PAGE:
NEW DELHI :
India and Australia began their third biennial naval exercise AUSINDEX on Tuesday off the coast of Visakhapatnam, in a sign of India’s increasing outreach to important naval powers in the Indo-Pacific region at a time when China is aiming to increase its influence in the same region.
The exercise will focus on anti-submarine warfare with both Australia and India deploying the largest number of assets to date, the Indian Navy said.
“The increased scale of participation signifies the importance attached to the exercise by both countries while the enhanced complexity is indicative of the interoperability between the two navies," the Navy said.
“Overall, the exercise underscores India’s vision of SAGAR (Security and Growth for All in the Region) and shared objectives of the two countries towards ensuring good order in the maritime domain and solidarity with friendly and harmonious countries," it said.
India has for many years been conducting trilateral exercises with the US and Japan under the series codenamed Malabar. New Delhi has been seen as fighting shy of including Australia in the Malabar series despite India, Australia, the US and Japan sharing similar views on a “free and open Indo-Pacific" and freedom of navigation and overflight. The four countries are loosely known as the “Quad". India has said that the Quad is not aimed at China.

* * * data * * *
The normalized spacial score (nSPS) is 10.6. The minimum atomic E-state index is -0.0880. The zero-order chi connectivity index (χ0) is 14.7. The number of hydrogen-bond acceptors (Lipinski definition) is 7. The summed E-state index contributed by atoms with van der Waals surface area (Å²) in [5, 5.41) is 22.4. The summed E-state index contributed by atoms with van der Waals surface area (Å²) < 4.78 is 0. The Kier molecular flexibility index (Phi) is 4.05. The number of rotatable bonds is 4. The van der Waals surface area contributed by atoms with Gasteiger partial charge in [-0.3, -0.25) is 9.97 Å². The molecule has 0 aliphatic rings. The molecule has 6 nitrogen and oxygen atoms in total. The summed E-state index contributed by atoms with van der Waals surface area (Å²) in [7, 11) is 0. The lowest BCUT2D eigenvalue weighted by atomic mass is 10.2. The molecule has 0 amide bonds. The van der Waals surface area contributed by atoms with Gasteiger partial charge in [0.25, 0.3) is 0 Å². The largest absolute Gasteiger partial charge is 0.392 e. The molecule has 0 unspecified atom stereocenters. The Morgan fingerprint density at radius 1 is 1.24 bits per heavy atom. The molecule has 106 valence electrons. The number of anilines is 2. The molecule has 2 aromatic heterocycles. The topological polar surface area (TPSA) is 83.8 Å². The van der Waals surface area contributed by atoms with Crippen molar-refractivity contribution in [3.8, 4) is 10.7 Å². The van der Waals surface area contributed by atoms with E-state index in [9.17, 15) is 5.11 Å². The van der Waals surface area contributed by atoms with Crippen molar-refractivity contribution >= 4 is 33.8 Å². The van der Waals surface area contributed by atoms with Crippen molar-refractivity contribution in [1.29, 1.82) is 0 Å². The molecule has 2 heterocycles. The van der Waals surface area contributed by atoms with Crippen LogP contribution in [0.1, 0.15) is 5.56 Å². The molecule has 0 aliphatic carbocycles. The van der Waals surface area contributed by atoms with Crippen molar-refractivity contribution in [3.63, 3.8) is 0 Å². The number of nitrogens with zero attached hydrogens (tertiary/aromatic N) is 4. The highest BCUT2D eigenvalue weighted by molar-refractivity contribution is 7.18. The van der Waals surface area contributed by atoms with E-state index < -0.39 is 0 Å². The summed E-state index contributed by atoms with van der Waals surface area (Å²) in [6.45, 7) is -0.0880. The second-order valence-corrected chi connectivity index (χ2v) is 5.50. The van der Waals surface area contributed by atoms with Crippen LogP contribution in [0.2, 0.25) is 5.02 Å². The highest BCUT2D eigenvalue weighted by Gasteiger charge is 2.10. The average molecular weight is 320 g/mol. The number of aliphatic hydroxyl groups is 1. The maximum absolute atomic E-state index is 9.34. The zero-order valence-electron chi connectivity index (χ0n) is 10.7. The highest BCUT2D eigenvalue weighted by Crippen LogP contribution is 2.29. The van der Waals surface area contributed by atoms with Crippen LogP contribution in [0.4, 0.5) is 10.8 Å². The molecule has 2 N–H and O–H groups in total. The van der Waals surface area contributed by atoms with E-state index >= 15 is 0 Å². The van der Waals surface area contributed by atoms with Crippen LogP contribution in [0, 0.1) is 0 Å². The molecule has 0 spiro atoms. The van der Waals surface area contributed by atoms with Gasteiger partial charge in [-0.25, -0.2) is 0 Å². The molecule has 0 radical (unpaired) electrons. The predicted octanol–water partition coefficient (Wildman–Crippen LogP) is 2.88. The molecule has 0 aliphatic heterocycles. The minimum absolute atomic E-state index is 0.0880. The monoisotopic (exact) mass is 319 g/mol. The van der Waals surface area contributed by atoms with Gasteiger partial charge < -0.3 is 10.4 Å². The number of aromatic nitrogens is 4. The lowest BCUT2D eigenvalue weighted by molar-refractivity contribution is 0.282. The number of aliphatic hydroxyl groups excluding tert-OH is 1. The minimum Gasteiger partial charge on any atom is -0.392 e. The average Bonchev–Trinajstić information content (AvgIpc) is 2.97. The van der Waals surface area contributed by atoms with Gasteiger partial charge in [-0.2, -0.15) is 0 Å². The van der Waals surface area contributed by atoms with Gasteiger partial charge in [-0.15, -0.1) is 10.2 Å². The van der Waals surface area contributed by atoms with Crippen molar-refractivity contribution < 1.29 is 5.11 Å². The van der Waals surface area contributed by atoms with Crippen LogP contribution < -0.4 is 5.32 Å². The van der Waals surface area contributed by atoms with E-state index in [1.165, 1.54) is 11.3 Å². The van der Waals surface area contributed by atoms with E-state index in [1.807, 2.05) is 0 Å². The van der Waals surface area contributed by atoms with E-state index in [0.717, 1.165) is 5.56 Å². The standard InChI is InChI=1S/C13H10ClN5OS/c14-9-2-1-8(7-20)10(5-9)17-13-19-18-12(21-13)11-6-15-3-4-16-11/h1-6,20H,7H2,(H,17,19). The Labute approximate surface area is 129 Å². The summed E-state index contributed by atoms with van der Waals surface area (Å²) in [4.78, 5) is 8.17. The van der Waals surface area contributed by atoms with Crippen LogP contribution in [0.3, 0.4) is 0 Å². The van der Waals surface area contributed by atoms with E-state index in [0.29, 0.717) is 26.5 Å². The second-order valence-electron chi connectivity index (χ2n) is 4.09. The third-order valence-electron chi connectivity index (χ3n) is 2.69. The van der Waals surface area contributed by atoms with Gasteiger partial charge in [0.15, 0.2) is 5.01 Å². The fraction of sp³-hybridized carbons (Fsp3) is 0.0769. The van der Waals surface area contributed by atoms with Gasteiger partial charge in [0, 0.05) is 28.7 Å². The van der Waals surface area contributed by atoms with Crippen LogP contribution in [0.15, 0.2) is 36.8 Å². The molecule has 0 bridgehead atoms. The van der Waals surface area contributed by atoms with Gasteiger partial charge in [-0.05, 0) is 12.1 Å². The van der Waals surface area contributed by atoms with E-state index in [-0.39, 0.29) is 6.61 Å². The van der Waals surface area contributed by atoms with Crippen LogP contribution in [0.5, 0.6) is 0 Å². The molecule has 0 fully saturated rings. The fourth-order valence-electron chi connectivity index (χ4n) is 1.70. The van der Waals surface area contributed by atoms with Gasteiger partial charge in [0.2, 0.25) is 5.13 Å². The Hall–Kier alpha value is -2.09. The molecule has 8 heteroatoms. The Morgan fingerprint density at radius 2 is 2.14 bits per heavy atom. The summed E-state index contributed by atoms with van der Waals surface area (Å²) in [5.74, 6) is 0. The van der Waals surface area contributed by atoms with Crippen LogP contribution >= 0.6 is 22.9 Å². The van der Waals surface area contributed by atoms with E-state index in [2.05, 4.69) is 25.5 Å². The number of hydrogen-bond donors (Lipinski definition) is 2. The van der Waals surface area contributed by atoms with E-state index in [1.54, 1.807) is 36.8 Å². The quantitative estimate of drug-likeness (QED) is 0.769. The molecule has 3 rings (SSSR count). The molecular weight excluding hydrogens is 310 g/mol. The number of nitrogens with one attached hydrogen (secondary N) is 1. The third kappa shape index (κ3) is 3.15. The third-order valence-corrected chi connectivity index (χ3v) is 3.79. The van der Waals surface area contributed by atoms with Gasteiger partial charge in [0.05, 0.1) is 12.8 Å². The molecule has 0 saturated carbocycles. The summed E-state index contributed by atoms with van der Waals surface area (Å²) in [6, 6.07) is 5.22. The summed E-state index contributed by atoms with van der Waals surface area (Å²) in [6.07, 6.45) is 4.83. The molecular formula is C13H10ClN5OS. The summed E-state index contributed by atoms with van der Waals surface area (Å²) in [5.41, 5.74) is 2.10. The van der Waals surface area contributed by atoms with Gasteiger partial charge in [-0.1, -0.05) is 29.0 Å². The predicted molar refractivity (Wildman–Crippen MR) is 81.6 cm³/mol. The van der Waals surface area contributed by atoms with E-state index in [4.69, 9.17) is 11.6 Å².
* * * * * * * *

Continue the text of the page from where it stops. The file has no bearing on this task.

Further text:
AUSINDEX began in September 2015 off the coast of Visakhapatnam with Australia hosting the second edition off Freemantle in June 2017.
“India has a positive defence relationship, underpinned by the 2006 Memorandum of Defence Cooperation and 2009 Joint Declaration on Security Cooperation. However, post the 2014 bilateral Framework of Security Cooperation being signed, the cooperation on defence and security matters between the two countries has gained significant momentum thus witnessing conscious and focussed enhancements," the Indian Navy said.
The fortnight-long exercises, which began on Tuesday, will involve the Landing Helicopter Dock, HMAS (Her Majesty’s Australian Ship) Canberra, two frigates— HMAS New Castle and HMAS Paramatta—and HMAS Collins, a conventional submarine. HMAS Success, a Durance-class multi-product replenishment vessel, is also participating in this year’s exercises.